Take a seat, strap on the VR headset and shoot ‘em up. According to Audi, that’s the future of in-car entertainment. Could it also be the application that finally sees virtual reality make it as a mainstream media?
To find out, we flew all the way to Las Vegas for a pre-CES demo of a new technology Audi is backing, known as Holoride. It’s not just Audi involved, either. The German car maker is a minority partner in the new startup, which not only aims for industry-wide adoption from multiple car manufacturers, plus ride-hailing outfits including Uber. It also has backing from none other than Disney, who cooked up the slick software for the game Audi demoed.
VR with a twist
The basic idea is simple enough, namely playing VR games in a car. It’s the detailed application that makes Holoride so exciting and intriguing. Hardware-wise, we’re talking Audi’s hot new E-tron all-electric SUV fitted out with Oculus Rift headsets and a high-performance PC. The game itself is a one-off for the demo based in Disney’s Marvel universe or more specifically the Avengers franchise. You play Rocket Raccoon rushing to Iron Man’s rescue as he flees the obligatory Thanos offensive.
Here’s where Holoride gets really clever. It’s plumbed directly into the car’s telematics. That means it can pick up data including steering angle, throttle position, brake application and navigation. In other words, the game knows not only what the car is doing in any given moment, it has a map of where it’s going.
The upshot? Every movement of the E-tron is precisely mirrored in-game. Yup, every twitch of the steering wheel, every stomp of the brakes. In the game, you or rather Rocket is the gunner onboard Quill’s Milano ship, using the Oculus’ head tracking for aim and a single-button controller to unleash Rocket’s fury on the Thanos collective. As our E-tron was driven around a test track near Las Vegas, the trajectory of Rocket’s ship mirrored the car’s every move.
Against all expectations, the technology really works. Using the E-tron as a sort of glorified force feedback gaming seat makes for a stupidly exciting and incredibly immersive experience. Add in some slick graphics from Disney and a typically wise-cracking Avengers script and you have not only a VR experience to remember, but also a car journey that seems to compress time, which is very much the point.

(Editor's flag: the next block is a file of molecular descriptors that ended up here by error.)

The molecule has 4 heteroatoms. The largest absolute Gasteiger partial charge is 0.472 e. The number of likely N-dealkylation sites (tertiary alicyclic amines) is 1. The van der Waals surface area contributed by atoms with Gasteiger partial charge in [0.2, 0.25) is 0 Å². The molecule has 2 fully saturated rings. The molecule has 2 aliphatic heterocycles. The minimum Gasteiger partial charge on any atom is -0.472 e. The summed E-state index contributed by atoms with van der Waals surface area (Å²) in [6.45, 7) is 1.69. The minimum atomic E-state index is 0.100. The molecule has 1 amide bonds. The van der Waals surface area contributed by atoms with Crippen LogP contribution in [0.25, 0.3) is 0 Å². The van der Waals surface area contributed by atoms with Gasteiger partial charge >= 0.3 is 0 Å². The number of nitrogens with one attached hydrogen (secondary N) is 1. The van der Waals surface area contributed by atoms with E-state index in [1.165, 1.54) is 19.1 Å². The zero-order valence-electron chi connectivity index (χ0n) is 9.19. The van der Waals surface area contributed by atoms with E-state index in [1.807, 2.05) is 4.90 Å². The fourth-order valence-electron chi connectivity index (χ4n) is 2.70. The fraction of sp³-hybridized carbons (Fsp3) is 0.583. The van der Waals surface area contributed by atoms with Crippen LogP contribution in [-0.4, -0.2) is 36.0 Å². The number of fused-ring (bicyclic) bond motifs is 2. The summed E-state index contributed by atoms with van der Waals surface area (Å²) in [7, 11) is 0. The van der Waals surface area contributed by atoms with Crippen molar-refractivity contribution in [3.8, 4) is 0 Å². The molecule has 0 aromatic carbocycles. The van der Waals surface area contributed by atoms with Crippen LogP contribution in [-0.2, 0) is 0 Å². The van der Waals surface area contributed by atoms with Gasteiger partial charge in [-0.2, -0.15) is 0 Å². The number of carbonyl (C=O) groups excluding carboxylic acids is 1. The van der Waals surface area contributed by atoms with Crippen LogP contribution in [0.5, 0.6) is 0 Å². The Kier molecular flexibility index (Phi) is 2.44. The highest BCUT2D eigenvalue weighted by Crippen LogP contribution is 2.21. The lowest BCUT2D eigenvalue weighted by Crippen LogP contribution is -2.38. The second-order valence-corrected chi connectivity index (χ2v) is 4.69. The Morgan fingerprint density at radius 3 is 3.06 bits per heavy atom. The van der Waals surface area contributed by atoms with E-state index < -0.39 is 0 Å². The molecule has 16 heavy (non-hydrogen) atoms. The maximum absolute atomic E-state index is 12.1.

If anything, it might be too exciting. The five minute demo leaves you not only a little wired and strung out, but also a little nauseous, albeit perhaps not as much as you would expect given the intensity of the ride.
The latter problem is something that’s familiar to both users of in car entertainment and VR gamers in a static environment. You might think combining the two is a vomitously bad idea. Not so, according to the co-founder of Holoride and Audi’s head of digital business, Nils Wollny. He says this cutting-edge VR tech actually reduces in-car nausea.
“With this technology, we don‘t ‘cure’ motion sickness,” Nils explains, “but we do reduce it significantly. Some people consuming conventional media in cars get motion sickness and this technology brings that number down. Our research showed three times as many people did not experience motion sickness.”
Nils says this application also reduces purely VR-related sickness and that this will only get better as VR devices gain resolution and lose latency. Given the Holoride platform has only just emerged and commercial applications are a few years away at least, Niles reckons there’s plenty of time for improvement.
What’s more, rollicking space combat is far from the only possible content for this new technology. “Some of our demos aren’t tied to a route and can work without connection to the navigation” Nile says. “Some are based on more peaceful environments, where you’re exploring a world populated by a few interactive elements. Of course you can also tie in geolocated events, points in the real world where new characters appear, for instance.”
Into the real world
Question is, then, how is this demonstration platform going to translate into a possible real-world product? “We want to be completely agnostic to car manufacturers, manufacturers of XR devices, and content creators. We want to create something that makes sense for users. Once they’ve purchased a standalone XR device, they can step into the back seat of the car they already own and enjoy this.”
Really? A car they already own? That’s where it gets a little complicated. Some existing cars do already have the sort of telematics required to make this technology possible. But it would mean making relevant in-car APIs available. “We’re exploring different opportunities. In the next months we will be announcing something,” Nils says.
The main point is that Nils and indeed Audi understands that this can’t be a single-brand effort. “We want users to experience this and the only way it can take off is if it’s agnostic to car and XR device manufacturer.”
Overall, it’s a technology that feels at least a few years away. That’s because it will take a little time to get all all the various participants onboard, not least content creators of whom Holoride can currently only claim Disney. But importantly, that’s not because it doesn’t work or it’s fundamentally a silly idea. It’s the kind of concept that seems frivolous right up to the